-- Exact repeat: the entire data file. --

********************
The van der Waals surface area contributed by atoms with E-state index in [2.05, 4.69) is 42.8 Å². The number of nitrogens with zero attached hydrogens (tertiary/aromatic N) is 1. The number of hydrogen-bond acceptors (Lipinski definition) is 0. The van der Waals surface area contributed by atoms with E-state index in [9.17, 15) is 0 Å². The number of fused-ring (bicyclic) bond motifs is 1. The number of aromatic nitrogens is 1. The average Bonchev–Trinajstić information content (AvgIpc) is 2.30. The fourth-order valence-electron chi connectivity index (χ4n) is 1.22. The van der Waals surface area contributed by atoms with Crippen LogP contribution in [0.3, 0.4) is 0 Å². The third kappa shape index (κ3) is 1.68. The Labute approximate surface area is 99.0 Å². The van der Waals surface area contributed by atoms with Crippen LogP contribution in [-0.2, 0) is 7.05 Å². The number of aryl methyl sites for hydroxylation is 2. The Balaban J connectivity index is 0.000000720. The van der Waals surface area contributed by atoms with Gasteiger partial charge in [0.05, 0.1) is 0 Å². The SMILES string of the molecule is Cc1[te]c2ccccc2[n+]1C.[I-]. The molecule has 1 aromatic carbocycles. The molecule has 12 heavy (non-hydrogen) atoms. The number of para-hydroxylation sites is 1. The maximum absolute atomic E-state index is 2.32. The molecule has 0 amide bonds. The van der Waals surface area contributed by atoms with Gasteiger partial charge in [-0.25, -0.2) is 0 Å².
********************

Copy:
The van der Waals surface area contributed by atoms with E-state index in [2.05, 4.69) is 42.8 Å². The number of nitrogens with zero attached hydrogens (tertiary/aromatic N) is 1. The number of hydrogen-bond acceptors (Lipinski definition) is 0. The van der Waals surface area contributed by atoms with E-state index in [9.17, 15) is 0 Å². The number of fused-ring (bicyclic) bond motifs is 1. The number of aromatic nitrogens is 1. The average Bonchev–Trinajstić information content (AvgIpc) is 2.30. The fourth-order valence-electron chi connectivity index (χ4n) is 1.22. The van der Waals surface area contributed by atoms with Crippen LogP contribution in [0.3, 0.4) is 0 Å². The third kappa shape index (κ3) is 1.68. The Labute approximate surface area is 99.0 Å². The van der Waals surface area contributed by atoms with Crippen LogP contribution in [-0.2, 0) is 7.05 Å². The number of aryl methyl sites for hydroxylation is 2. The Balaban J connectivity index is 0.000000720. The van der Waals surface area contributed by atoms with Gasteiger partial charge in [0.05, 0.1) is 0 Å². The SMILES string of the molecule is Cc1[te]c2ccccc2[n+]1C.[I-]. The molecule has 1 aromatic carbocycles. The molecule has 12 heavy (non-hydrogen) atoms. The number of para-hydroxylation sites is 1. The maximum absolute atomic E-state index is 2.32. The molecule has 0 amide bonds. The van der Waals surface area contributed by atoms with Gasteiger partial charge in [-0.25, -0.2) is 0 Å².